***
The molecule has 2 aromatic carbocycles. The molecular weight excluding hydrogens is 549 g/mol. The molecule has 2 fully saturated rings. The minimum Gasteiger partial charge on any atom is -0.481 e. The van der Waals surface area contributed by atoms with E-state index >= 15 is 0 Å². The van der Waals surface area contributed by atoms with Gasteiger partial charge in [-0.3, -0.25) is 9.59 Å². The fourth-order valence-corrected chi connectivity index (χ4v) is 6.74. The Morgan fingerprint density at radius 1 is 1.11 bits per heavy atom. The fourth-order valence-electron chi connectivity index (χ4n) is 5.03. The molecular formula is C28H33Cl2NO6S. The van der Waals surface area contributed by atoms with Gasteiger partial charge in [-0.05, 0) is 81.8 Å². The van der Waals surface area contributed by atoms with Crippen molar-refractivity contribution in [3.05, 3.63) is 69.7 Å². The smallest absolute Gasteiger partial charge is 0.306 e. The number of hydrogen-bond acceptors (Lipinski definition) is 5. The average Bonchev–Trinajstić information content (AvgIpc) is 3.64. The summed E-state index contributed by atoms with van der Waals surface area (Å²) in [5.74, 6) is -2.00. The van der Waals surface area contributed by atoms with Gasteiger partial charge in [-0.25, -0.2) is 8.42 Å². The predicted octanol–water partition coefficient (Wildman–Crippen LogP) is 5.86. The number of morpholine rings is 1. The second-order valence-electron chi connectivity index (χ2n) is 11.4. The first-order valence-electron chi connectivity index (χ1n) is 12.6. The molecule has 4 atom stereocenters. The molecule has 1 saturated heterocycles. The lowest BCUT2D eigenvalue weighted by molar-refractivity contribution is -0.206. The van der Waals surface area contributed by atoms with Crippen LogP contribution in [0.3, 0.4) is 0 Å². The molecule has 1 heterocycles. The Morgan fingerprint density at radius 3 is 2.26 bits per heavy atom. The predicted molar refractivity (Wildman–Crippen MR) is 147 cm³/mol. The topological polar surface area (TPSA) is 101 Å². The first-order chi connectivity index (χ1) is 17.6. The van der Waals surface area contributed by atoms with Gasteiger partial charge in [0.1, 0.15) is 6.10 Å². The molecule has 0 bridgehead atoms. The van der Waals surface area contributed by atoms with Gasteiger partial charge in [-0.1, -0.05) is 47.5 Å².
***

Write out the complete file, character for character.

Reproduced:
The molecule has 2 aromatic carbocycles. The molecular weight excluding hydrogens is 549 g/mol. The molecule has 2 fully saturated rings. The minimum Gasteiger partial charge on any atom is -0.481 e. The van der Waals surface area contributed by atoms with E-state index >= 15 is 0 Å². The van der Waals surface area contributed by atoms with Gasteiger partial charge in [-0.3, -0.25) is 9.59 Å². The fourth-order valence-corrected chi connectivity index (χ4v) is 6.74. The Morgan fingerprint density at radius 1 is 1.11 bits per heavy atom. The fourth-order valence-electron chi connectivity index (χ4n) is 5.03. The molecular formula is C28H33Cl2NO6S. The van der Waals surface area contributed by atoms with Gasteiger partial charge in [-0.05, 0) is 81.8 Å². The van der Waals surface area contributed by atoms with Crippen molar-refractivity contribution in [3.05, 3.63) is 69.7 Å². The smallest absolute Gasteiger partial charge is 0.306 e. The number of hydrogen-bond acceptors (Lipinski definition) is 5. The average Bonchev–Trinajstić information content (AvgIpc) is 3.64. The summed E-state index contributed by atoms with van der Waals surface area (Å²) in [5.74, 6) is -2.00. The van der Waals surface area contributed by atoms with Gasteiger partial charge in [-0.25, -0.2) is 8.42 Å². The predicted octanol–water partition coefficient (Wildman–Crippen LogP) is 5.86. The number of morpholine rings is 1. The second-order valence-electron chi connectivity index (χ2n) is 11.4. The first-order valence-electron chi connectivity index (χ1n) is 12.6. The molecule has 4 atom stereocenters. The molecule has 1 saturated heterocycles. The lowest BCUT2D eigenvalue weighted by molar-refractivity contribution is -0.206. The van der Waals surface area contributed by atoms with Crippen LogP contribution in [0.3, 0.4) is 0 Å². The molecule has 1 heterocycles. The Morgan fingerprint density at radius 3 is 2.26 bits per heavy atom. The predicted molar refractivity (Wildman–Crippen MR) is 147 cm³/mol. The topological polar surface area (TPSA) is 101 Å². The first-order chi connectivity index (χ1) is 17.6. The van der Waals surface area contributed by atoms with Gasteiger partial charge in [0.1, 0.15) is 6.10 Å². The molecule has 0 bridgehead atoms. The van der Waals surface area contributed by atoms with Gasteiger partial charge in [-0.1, -0.05) is 47.5 Å².